Abominable: An Emotional Journey

Yi (Chloe Bennet, front) and Everest in DreamWorks Animation and Pearl Studio’s "Abominable," written and directed by Jill Culton.

At one point or another, Abominable is the type of film that is going to come tugging right at your emotions whether you’re yeti or not.

Yi (Chloe Bennet) is a self-proclaimed loner.  She’s been keeping busy and avoiding home as much as possible since the death of her father.  One night, she happens to climb up to the roof to discover a Yeti that escaped the clutches of Burnish (Eddie Izzard) and zoologist Dr. Zara (Sarah Paulson).  Together with Jin (Tenzing Norgay Trainor) and Peng (Albert Tsai), they decide to take him back home.  It’s not your average cross-country trip.  Of course, it isn’t every day that you’re bringing a magical Yeti back to Mr. Everest.

We’ve seen a number of additions into the Yeti/Sasquatch Cinematic Universe.  The film does acknowledge that the Yeti are musical.  Everest even compliments Yi’s violin skills at times.  That said, the film even goes a step further than just music by displaying their magical characteristics.  It’s not only a joy to behold but even can take Everest and company out of danger in an instant.  Watching blueberries grow well beyond the size of a watermelon is probably more than just a tad bit preposterous but just go with it.  I guess you can say that it’s cloudy with a chance of blueberries.

Going back to the violin, it’s fascinating to watch Yi and Everest connect over music.  For one, the two both display this sense of being lost.  In Yi’s case, it’s because of her dad’s passing.  For Everest, it’s the fact that he was kidnapped and taken from his family.

Mt. Everest itself may contain some breathtaking sites or views.  For the good of the film, the mountain is saved for the ending climax.  It’s one of those cases where you can’t go too early lest you have a lot of film left.  When utilizing animation, it takes away some of the threats that could possibly come with filming at the actual mountain.  Regardless, there’s very little of the mountain in the film.  It’s all about the friends you make along the way.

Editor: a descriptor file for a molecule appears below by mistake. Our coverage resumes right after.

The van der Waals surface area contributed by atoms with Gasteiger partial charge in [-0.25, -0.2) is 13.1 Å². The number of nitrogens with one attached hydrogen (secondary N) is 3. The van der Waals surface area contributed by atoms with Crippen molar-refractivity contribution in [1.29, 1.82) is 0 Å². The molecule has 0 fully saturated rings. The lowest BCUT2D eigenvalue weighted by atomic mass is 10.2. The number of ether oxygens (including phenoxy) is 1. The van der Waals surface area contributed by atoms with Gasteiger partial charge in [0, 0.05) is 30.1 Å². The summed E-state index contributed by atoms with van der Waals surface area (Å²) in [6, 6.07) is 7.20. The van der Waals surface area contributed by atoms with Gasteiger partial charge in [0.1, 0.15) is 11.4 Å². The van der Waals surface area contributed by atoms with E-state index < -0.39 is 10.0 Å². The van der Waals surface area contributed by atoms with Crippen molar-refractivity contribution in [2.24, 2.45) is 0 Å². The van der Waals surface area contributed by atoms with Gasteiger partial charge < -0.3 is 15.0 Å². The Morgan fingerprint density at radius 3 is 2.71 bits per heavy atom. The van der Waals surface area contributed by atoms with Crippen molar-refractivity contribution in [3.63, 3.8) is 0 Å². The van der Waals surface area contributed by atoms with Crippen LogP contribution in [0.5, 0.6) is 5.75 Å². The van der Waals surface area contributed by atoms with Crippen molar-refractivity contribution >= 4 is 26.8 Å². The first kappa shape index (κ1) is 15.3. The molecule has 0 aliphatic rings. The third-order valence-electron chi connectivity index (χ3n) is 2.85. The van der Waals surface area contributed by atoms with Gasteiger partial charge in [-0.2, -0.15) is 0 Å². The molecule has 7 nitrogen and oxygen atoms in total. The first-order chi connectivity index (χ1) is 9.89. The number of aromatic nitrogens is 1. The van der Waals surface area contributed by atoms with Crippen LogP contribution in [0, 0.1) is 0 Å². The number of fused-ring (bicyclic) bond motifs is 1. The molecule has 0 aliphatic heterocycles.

Let’s get one thing straight right now: the film’s use of Coldplay’s “Fix You” is emotionally manipulative.  The song comes at a time when the film is practically begging us to get emotional.  I’m not saying you’re going to start crying all of a sudden but how can you not start to feel something?!?  After all, this is a film about going on a journey with friends.  It’s a film about protecting one of the world’s most legendary creatures from dangerous threats!  Yeah, it does play to some of the same beats with character growth but you almost expect this to happen in most films by now.

This isn’t just a film for children as Abominable will also appeal to both parents and young adults.  You never know, tears might come streaming down your face.

CAST:  Chloe Bennet, Tenzing Norgay Trainor, Albert Tsai, Eddie Izzard, Sarah Paulson, Tsai Chin, Michelle Wong

Universal Pictures opens Abominable in theaters on September 27, 2019. Grade: 4/5

Danielle Solzman

Danielle Solzman is native of Louisville, KY, and holds a BA in Public Relations from Northern Kentucky University and a MA in Media Communications from Webster University. She roots for her beloved Kentucky Wildcats, St. Louis Cardinals, Indianapolis Colts, and Boston Celtics. Living less than a mile away from Wrigley Field in Chicago, she is an active reader (sports/entertainment/history/biographies/select fiction) and involved with the Chicago improv scene. She also sees many movies and reviews them. She has previously written for Redbird Rants, Wildcat Blue Nation, and Hidden Remote/Flicksided. From April 2016 through May 2017, her film reviews can be found on Creators.